Gold Eases On Stronger Dollar, Trade Woes Limit Losses
Spot gold was down 0.5 per cent at $1,523.26 per ounce at 0406 GMT, but still not far off last week's $1,554.56, its highest level since April 2013.
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Gold prices fell on Tuesday on the back of a firmer dollar, but fears of a global economic slowdown fuelled by an intensifying U.S.-China trade war kept prices near multi-year highs.
Spot gold was down 0.5% at $1,523.26 per ounce at 0406 GMT, but still not far off last week's $1,554.56, its highest level since April 2013.
U.S. gold futures were up 0.2% at $1,532.20 an ounce.
The stronger dollar is weighing on gold prices, Phillip Futures analyst Benjamin Lu said, adding that investors are waiting on the U.S. manufacturing survey by the Institute for Supply Management (ISM) for some forward guidance on U.S. economic conditions.
"Better than expected ISM result can give some weakness to gold prices on an intraday basis," Lu said.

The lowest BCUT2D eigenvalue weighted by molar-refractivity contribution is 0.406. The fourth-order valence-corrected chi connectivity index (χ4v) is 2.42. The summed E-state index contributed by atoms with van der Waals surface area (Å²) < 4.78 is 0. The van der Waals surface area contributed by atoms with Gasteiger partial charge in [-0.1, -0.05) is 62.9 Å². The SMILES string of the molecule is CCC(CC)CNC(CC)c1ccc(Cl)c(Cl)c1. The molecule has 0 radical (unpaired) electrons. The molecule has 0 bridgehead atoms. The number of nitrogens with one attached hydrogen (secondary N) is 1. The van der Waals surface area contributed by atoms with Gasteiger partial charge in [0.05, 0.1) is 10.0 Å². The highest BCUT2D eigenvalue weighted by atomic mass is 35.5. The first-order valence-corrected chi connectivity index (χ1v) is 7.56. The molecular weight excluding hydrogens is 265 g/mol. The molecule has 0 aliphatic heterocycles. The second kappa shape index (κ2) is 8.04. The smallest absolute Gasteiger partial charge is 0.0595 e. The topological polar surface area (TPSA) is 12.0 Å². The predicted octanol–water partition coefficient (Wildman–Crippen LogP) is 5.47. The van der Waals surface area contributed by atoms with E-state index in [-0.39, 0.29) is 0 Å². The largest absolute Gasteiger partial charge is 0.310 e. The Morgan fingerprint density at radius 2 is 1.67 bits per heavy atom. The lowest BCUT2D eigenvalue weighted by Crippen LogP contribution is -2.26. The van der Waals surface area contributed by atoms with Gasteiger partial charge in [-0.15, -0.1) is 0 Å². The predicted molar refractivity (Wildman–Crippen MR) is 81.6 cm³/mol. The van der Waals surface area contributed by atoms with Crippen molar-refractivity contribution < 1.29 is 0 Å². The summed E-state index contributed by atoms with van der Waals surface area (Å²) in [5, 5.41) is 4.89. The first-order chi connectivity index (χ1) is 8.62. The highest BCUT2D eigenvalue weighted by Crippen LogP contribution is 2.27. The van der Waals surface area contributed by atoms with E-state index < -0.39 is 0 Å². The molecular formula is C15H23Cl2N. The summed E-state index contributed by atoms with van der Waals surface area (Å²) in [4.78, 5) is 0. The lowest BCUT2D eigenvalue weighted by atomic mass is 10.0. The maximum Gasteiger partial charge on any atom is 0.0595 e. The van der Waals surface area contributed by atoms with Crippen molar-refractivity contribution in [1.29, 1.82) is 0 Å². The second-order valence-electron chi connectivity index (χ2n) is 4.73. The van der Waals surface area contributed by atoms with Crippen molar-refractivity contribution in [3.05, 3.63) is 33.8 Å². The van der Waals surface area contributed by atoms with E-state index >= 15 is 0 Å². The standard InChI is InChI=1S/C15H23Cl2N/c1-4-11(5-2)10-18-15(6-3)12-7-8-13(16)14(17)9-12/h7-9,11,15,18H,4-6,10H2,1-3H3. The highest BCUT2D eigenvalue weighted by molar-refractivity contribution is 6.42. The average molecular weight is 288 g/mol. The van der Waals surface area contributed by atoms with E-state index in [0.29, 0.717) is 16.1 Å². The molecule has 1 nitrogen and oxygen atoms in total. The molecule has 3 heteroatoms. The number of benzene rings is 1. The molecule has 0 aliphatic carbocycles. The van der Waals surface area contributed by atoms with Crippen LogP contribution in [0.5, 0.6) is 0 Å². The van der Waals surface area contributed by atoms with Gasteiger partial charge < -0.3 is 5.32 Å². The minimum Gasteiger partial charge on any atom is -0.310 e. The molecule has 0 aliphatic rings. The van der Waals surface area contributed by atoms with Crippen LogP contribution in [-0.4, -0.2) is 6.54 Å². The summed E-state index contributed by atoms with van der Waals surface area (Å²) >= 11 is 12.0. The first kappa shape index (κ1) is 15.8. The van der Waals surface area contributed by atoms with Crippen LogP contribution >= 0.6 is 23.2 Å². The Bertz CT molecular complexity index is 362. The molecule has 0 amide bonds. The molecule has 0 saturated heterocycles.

The dollar index, which measures the greenback against a basket of six major currencies, was up 0.4%, having climbed to a more than two-year high. A firmer dollar makes bullion costlier for investors holding other currencies.
Meanwhile, Asian stocks on Tuesday were dented by U.S.-China trade frictions.
Overall risk sentiment was poor and the trade war was likely to create more volatility, benefiting gold, Lu said.
China has lodged a complaint against the United States at the World Trade Organization over U.S. import duties, trashing the latest tariff actions as violating the consensus reached by leaders of China and the United States in a meeting in Osaka.
A new round of tit-for-tat tariffs came in effect on Sunday and although U.S. President Donald Trump has said both sides would still meet for talks later this month, tensions have shown little sign of abating.
Also keeping investors on edge were uncertainties over Brexit with Prime Minister Boris Johnson indicating he could call an election to block lawmakers' efforts to avert a no-deal Brexit.
"I think markets are still structurally bullish, with consistent bearish headlines fuelling gold's climb," said Howie Lee, economist at OCBC Bank
"I won't be surprised if gold breaks above $1,600/oz before this year ends."
Gold rose more than $100, or about 7%, in August due to the trade war, fears of a global economic downturn, negative debt yields around the globe and hopes for interest rate cuts by central banks.
Elsewhere, silver fell 0.2% to $18.40 per ounce. Platinum dipped 0.4% to $926.43 per ounce, while palladium was up 0.4% at $1,537.50.